A new soil moisture sensor
Every soil naturally contains radionuclides that can be identified using a gamma-ray sensor. Additionally, the soil's moisture content fluctuates over time due to precipitation and evaporation. As gamma-rays are affected by moisture, alterations in the soil's moisture level directly impact the gamma-ray flux emitted by the soil. This principle simplifies to a direct correlation: the higher the moisture content in the soil, the lower the gamma-ray flux. What makes this even more intriguing is that this relationship can be harnessed to monitor soil moisture accurately, accomplished by utilizing a gamma-ray spectrometer.
Ordinarily, the impact of soil moisture is considered insignificant and often disregarded. However, through meticulous and extended measurements, it becomes feasible to deduce the moisture levels within the soil. To serve this purpose, Medusa has innovated the gamma Soil Moisture Sensor (gSMS-100). This specialized sensor is designed to conduct highly accurate, long-term gamma-ray flux measurements, enabling precise assessment of soil moisture content.
In a recent study, the gSMS was deployed in an agricultural field alongside a conventional point moisture sensor and a rain gauge. Over a span of six months, the moisture readings from both sensors were compared. The measurements derived from the gamma-ray fluxes strongly correlate with precipitation events and estimated soil moisture content. One significant advantage of this novel moisture sensor is its ability to gather data from a substantial volume of soil. Unlike traditional point-based sensors, which provide localized readings, the gSMS offers a more accurate representation of the average moisture concentration over a wider area. This feature enhances its reliability and applicability in agricultural and environmental monitoring.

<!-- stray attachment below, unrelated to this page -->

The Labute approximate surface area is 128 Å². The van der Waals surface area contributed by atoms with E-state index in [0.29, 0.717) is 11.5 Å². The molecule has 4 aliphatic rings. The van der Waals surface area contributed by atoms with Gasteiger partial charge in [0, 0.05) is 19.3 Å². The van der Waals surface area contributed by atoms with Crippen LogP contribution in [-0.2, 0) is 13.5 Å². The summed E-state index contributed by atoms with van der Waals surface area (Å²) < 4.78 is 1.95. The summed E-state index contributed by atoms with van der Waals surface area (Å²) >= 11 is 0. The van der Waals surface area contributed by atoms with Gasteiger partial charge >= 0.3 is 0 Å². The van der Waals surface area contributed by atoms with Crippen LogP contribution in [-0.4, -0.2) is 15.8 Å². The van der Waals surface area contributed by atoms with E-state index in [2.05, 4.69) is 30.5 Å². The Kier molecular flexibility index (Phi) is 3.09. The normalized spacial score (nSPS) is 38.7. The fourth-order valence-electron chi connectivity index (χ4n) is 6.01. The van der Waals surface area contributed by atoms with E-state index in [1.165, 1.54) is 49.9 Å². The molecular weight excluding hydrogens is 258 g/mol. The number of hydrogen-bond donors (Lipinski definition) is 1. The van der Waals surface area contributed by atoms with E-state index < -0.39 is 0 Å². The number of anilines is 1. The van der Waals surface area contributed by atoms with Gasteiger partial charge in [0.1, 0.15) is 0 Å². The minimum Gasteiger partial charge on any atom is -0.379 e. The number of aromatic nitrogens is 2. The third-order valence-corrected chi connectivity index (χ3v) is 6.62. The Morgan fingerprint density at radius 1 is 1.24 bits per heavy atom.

Read more in Chapter 6
Currently, several research institutes are using the new technology to asses the moisture in the area for agricultural, forestry, and environmental applications.